For example, the Ravensburger classics Memory and 11er raus! (“Elevens Out!”) now have board game versions with the same titles. Whole families of games are centred around successful titles such as Catan, Carcassonne, Monopoly, Uno and Bohnanza. If a game is named the “Spiel des Jahres” (German for “Game of the Year”), thereby boosting sales by a factor of twenty or thirty, you do not have to wait long until a junior version, card game or travel version of the core game is unveiled.

New niches

tiptoi Ravensburger
©Ravensburger Spieleverlag GmbH

One important marketing strategy for games is to identify unexploited niches and target these forcefully. Industry leader Ravensburger is enjoying brilliant success with its tiptoi pen, bringing electronics to play. By using the electronic pen, a game, illustrated book or even toys can interact and communicate with the user, opening up completely new play worlds. This line has been extremely successful for years in the children’s sector in particular.

Games inspired by books and the series of two-player games from Kosmos are also closely linked with the publisher. Competitors have so far tried in vain to muscle their way into these niches. HCM Kinzel has captured the market with smart solitaire games, Amigo with diverse card games for all target groups, Haba, with its sunshine yellow boxes, the preschool game segment, etc. It is difficult to break new ground. However, it can be worth identifying niches and testing out new ideas.

TräxxFranz Jurthe, Managing Director of Nürnberger-Spielkarten-Verlag, reports that when looking for just such a niche, the analysis showed that what people want is “low-priced cute and compact games”. The publisher chose to go in a completely opposite direction from the usual prevailing themes with the games it then launched. There are already far too many games revolving around knights, pirate islands and fantasy adventures.

“Abstract games with made-up names were needed”, said Jurthe. Titles such as Träx, Qwixx, The Game and the very recent Quinto are the essence. Many of these titles also have a tremendous fun factor and have been reaping praise from critics and scooping up awards. In this way, this marketing strategy paired with good game ideas has prevailed. A new niche has been occupied.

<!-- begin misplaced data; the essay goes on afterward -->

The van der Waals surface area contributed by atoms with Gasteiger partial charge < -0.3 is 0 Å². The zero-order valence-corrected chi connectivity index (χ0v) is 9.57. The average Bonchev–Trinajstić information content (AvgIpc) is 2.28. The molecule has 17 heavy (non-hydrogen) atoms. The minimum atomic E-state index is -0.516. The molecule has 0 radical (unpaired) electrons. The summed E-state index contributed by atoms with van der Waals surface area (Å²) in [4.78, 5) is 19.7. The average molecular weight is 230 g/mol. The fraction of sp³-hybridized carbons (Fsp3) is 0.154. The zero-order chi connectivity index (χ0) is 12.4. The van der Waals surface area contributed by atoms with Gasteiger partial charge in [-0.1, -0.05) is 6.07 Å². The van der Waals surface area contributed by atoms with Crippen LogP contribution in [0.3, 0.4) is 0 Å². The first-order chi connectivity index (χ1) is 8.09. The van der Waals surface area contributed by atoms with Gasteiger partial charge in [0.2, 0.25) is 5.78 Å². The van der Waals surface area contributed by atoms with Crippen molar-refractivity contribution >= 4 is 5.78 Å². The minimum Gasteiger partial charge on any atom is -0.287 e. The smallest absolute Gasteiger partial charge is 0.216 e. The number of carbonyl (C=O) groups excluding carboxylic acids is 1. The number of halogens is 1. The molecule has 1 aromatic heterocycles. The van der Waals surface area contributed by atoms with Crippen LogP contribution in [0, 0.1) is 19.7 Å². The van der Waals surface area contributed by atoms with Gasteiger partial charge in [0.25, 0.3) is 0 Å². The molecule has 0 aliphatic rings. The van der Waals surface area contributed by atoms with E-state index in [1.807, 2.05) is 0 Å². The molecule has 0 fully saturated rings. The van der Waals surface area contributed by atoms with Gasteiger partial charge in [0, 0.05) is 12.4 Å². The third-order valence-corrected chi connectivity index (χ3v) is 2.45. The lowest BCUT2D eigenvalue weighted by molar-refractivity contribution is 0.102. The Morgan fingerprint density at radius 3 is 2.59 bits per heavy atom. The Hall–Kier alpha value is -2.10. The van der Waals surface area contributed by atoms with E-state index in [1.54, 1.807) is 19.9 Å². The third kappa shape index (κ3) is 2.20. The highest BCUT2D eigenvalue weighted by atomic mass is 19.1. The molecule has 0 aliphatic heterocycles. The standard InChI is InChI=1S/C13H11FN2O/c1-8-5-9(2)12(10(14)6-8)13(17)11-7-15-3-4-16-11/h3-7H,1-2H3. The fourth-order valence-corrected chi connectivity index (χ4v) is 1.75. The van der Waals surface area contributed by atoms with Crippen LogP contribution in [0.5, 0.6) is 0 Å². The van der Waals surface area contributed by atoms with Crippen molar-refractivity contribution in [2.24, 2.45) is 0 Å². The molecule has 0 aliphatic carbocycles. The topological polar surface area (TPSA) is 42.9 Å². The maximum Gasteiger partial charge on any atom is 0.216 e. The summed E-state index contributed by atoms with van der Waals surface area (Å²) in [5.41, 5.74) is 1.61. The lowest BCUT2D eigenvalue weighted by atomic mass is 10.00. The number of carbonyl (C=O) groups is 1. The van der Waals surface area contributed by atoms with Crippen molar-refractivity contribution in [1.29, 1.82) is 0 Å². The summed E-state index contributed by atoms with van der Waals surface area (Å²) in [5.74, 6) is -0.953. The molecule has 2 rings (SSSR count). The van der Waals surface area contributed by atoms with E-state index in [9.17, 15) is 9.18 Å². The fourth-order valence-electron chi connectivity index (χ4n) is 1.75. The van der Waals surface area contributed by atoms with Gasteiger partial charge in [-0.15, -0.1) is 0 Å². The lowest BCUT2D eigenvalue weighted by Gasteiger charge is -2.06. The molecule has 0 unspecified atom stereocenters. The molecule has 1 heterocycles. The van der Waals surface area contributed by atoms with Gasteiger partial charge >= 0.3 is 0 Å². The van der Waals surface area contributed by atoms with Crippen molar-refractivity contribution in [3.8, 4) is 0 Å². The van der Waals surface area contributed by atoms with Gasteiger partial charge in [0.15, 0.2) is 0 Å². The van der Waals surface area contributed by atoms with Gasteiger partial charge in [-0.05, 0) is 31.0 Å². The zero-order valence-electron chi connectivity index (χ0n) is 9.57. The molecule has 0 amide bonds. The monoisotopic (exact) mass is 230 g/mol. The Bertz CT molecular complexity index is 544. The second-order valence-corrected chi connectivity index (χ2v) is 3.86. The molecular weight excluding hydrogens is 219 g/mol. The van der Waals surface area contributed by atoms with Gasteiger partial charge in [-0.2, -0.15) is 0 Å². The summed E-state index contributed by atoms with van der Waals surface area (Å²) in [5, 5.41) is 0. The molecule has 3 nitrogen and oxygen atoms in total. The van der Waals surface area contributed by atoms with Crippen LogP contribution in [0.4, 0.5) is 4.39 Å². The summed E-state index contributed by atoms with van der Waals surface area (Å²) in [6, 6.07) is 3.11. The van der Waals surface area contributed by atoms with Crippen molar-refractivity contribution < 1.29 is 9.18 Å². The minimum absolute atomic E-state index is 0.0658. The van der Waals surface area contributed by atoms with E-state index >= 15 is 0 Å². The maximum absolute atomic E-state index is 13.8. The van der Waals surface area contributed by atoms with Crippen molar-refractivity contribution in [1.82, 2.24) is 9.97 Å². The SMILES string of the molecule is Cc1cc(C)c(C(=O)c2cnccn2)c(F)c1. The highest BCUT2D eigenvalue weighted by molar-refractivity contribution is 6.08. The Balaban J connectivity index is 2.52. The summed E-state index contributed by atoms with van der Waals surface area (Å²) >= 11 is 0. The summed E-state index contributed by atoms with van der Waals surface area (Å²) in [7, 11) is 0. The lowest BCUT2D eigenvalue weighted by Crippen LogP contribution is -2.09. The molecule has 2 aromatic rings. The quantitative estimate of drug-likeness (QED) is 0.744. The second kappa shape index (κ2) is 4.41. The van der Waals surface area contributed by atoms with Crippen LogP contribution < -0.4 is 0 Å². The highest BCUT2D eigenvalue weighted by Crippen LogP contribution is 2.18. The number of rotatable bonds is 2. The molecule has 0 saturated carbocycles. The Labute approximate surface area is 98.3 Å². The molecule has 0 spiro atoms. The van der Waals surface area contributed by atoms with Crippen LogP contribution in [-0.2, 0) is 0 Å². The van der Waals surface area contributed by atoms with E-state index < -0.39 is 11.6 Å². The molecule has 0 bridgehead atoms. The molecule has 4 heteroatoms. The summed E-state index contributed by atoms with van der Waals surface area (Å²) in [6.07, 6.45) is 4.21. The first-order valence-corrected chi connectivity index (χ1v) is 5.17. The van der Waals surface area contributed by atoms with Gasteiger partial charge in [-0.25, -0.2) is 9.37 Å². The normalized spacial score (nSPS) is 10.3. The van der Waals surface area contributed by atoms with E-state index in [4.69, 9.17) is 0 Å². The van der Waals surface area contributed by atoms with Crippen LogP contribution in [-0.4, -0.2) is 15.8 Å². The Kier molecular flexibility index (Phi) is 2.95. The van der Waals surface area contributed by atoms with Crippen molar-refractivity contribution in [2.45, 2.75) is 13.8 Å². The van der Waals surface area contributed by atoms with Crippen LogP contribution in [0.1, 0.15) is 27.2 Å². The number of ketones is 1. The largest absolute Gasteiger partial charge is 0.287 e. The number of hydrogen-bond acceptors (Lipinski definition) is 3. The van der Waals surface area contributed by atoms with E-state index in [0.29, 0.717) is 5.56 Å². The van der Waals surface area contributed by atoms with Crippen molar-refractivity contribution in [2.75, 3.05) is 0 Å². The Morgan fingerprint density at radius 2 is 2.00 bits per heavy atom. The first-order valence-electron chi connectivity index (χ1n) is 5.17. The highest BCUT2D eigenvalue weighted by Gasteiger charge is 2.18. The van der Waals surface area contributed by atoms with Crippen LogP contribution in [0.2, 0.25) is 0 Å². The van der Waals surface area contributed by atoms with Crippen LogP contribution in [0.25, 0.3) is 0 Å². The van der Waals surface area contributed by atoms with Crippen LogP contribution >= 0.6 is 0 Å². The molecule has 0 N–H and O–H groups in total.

On-trend licences and themes

Publishers are consumed with looking for thematic trends, the “in” themes. Significant money is paid to acquire licensing rights. For example, if games with original images are released to coincide with cinema blockbusters, then these products have recognition value that is closely linked with the original. Almost all Disney characters have been turned into some kind of a game, over and over again. The original as a brand in and of itself can be very strong.

The licensing business has worked superbly around film highlights such as The Lord of the Rings, Harry Potter and The Hunger Games series. However, it has to be borne in mind that exclusive rights are acquired. What good is it if multiple games appear with the same theme and there is no USP? This was the case with Star Wars games last Christmas.

Kosmos: Halt mal kurz von Mark-Uwe Kling
Kosmos: "Halt mal kurz" by Mark-Uwe Kling

And every now and then you get the shooting stars. The very current card game “Halt mal kurz” (German for “Hold This a Sec”) from Marc-Uwe Kling, who along with his successful Kangeroo books is now also inviting people to the game table, is evidence of this. The game congenially captures the flair of the books. And a explanatory video provides a good overview. No wonder then that the publisher announced that more than 100,000 copies had already been sold within just four months. These are the success stories where licensing has really paid off for all involved.

Ultimately, it is not enough to come up with good games. It is just as important to direct the public's attention towards your products. A game without such investment will lose out.

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Author of this article:

Peter Neugebauer